Trackbacks are Useless

A short time ago I had a brief discussion in the comments of this post about trackbacks at Reader Appreciation Project, about the usefulness of trackbacks. My main contention was that most trackbacks relate poorly to the author’s opinion and so were usually not very useful.

My understanding of trackbacks has moved on a lot since then. I spent a good few hours yesterday trying to put into practice what I thought would be a beneficial concept only to find that my knowledge of trackbacks was limited, at best.

One of the things I didn’t understand was the difference between a trackback and a pingback. I thought they were just terms for the same thing. I was wrong. For those who already know this you might want to skip ahead a few paragraphs.


When WordPress sends a trackback (by being explicitly told to by the author) it sends the target blog the url of the post, an excerpt of the post, the post title, and the blog name.

The receiving blog then processes this for security, limits the length of the except and adds it as a comment, albeit one marked as a trackback.

There are some flaws in this approach, the key one being that there is no verification that the post on the site sending the content actually even exists, and even then the content could be pretty much anything. You can moderate them, but you shouldn’t have to.


Pingbacks are really trackbacks version 2. When WordPress sends a pingback it only sends the url being linked to, and the url being linked from.

Once the pingback is received, the receiving blog connects to the url being linked from, finds the url being linked to within the post content and then uses that as the context and grabs 100 characters or so from either side of that point.

This is the content displayed in the comments of the blog.

Resolving the problems

As you can see these are two very different things. They both aim to create a connection between the posts but neither help to add to the conversation very much.

My idea was to make pingbacks a little more useful by amending the text served to the blog when it came back to get the content. I figured that while I was adding to the conversation by writing a post I really wanted a brief summary of my point to appear on the target post so it could play a useful part in the conversation.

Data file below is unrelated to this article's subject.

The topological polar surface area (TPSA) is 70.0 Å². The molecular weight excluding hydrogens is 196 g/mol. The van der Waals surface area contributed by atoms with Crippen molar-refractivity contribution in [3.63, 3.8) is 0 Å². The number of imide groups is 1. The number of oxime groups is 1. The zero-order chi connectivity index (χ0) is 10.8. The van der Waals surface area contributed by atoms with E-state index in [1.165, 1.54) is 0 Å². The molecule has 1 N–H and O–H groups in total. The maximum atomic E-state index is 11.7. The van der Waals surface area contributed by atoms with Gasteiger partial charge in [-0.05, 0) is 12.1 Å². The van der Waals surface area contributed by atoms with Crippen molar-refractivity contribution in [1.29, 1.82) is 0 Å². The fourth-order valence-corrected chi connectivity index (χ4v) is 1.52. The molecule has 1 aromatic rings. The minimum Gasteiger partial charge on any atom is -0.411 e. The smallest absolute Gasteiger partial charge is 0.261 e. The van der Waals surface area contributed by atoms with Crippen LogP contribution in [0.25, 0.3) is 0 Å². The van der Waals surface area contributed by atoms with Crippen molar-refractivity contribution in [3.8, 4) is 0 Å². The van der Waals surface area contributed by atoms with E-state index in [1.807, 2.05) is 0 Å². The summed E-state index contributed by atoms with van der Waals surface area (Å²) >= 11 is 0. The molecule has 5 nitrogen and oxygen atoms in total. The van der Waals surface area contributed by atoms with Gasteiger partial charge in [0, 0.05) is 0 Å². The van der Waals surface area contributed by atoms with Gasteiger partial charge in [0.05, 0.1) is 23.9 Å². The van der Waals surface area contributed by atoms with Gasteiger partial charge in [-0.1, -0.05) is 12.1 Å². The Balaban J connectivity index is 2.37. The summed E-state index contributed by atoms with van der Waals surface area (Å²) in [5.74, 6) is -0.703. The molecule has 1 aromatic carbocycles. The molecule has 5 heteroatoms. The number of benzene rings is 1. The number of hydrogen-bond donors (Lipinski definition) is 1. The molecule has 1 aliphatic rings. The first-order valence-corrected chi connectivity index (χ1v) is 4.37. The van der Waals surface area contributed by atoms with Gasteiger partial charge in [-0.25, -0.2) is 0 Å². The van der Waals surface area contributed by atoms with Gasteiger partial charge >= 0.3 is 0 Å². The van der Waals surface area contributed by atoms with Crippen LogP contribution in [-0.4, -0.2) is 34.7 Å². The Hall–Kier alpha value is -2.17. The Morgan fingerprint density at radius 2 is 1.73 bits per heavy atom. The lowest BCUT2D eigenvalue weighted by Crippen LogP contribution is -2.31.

Now, you might have figured out by now that all my hard work is fairly pointless. What I was really searching for was a way to add to the conversation on the target blog while pointing participants back to my own site for a more thorough consideration of my points.

Most people would call this a ‘comment’.

So this is the conclusion I have come to. The idea of automating these links is fine in principle, but really not necessary.

If I am writing a, “hey look at this”, post then why does anyone already at that post need to know? They don’t.

If I am writing a, “dude, you’re wrong”, post then I really want to summarise my position, to allow others to carry on discussing it. I can do that in a comment.

What else is there?

So what now?

I only really have one idea for the future. There is something that I think can bring improvements to the linked together of posts.

If I write a post in direct response to someone else’s then I would like to be able to create a short summary in their comments and specify that my comments have been expanded on in a longer article. I would also provide the URL. More than that though, I would like people who comment on that summary on the original post to have the option to include their comment on my blog, and people who comment on the post on my blog to have the option to include it on the target blog.

This would create a much better connection between the posts, and more importantly, the conversations.